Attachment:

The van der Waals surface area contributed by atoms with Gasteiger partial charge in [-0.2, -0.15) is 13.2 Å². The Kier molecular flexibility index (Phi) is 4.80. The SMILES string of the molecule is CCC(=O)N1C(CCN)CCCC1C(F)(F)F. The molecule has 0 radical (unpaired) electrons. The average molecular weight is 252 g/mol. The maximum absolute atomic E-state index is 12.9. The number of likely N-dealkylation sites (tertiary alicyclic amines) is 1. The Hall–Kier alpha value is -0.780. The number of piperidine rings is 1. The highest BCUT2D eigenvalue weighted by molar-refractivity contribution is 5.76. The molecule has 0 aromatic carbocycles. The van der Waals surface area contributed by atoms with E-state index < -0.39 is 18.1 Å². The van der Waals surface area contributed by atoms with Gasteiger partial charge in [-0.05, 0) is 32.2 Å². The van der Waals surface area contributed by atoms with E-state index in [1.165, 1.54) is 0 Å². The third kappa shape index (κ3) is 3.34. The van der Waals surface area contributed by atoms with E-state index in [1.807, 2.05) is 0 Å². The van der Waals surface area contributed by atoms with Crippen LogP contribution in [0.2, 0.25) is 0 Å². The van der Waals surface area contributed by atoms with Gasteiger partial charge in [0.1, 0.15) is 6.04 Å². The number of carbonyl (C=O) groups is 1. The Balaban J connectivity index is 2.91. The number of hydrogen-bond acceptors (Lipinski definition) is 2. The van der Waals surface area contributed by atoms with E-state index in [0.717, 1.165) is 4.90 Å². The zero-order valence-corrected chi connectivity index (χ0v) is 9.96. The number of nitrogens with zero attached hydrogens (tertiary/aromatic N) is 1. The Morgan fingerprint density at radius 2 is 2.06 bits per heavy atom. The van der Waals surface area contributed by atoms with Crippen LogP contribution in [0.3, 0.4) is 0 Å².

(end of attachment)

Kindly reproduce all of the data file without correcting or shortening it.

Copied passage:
The van der Waals surface area contributed by atoms with Gasteiger partial charge in [-0.2, -0.15) is 13.2 Å². The Kier molecular flexibility index (Phi) is 4.80. The SMILES string of the molecule is CCC(=O)N1C(CCN)CCCC1C(F)(F)F. The molecule has 0 radical (unpaired) electrons. The average molecular weight is 252 g/mol. The maximum absolute atomic E-state index is 12.9. The number of likely N-dealkylation sites (tertiary alicyclic amines) is 1. The Hall–Kier alpha value is -0.780. The number of piperidine rings is 1. The highest BCUT2D eigenvalue weighted by molar-refractivity contribution is 5.76. The molecule has 0 aromatic carbocycles. The van der Waals surface area contributed by atoms with E-state index < -0.39 is 18.1 Å². The van der Waals surface area contributed by atoms with Gasteiger partial charge in [-0.05, 0) is 32.2 Å². The van der Waals surface area contributed by atoms with E-state index in [1.165, 1.54) is 0 Å². The third kappa shape index (κ3) is 3.34. The van der Waals surface area contributed by atoms with E-state index in [1.807, 2.05) is 0 Å². The van der Waals surface area contributed by atoms with Crippen LogP contribution in [0.2, 0.25) is 0 Å². The van der Waals surface area contributed by atoms with Gasteiger partial charge in [0.1, 0.15) is 6.04 Å². The number of carbonyl (C=O) groups is 1. The Balaban J connectivity index is 2.91. The number of hydrogen-bond acceptors (Lipinski definition) is 2. The van der Waals surface area contributed by atoms with E-state index in [0.717, 1.165) is 4.90 Å². The zero-order valence-corrected chi connectivity index (χ0v) is 9.96. The number of nitrogens with zero attached hydrogens (tertiary/aromatic N) is 1. The Morgan fingerprint density at radius 2 is 2.06 bits per heavy atom. The van der Waals surface area contributed by atoms with Crippen LogP contribution in [0.3, 0.4) is 0 Å².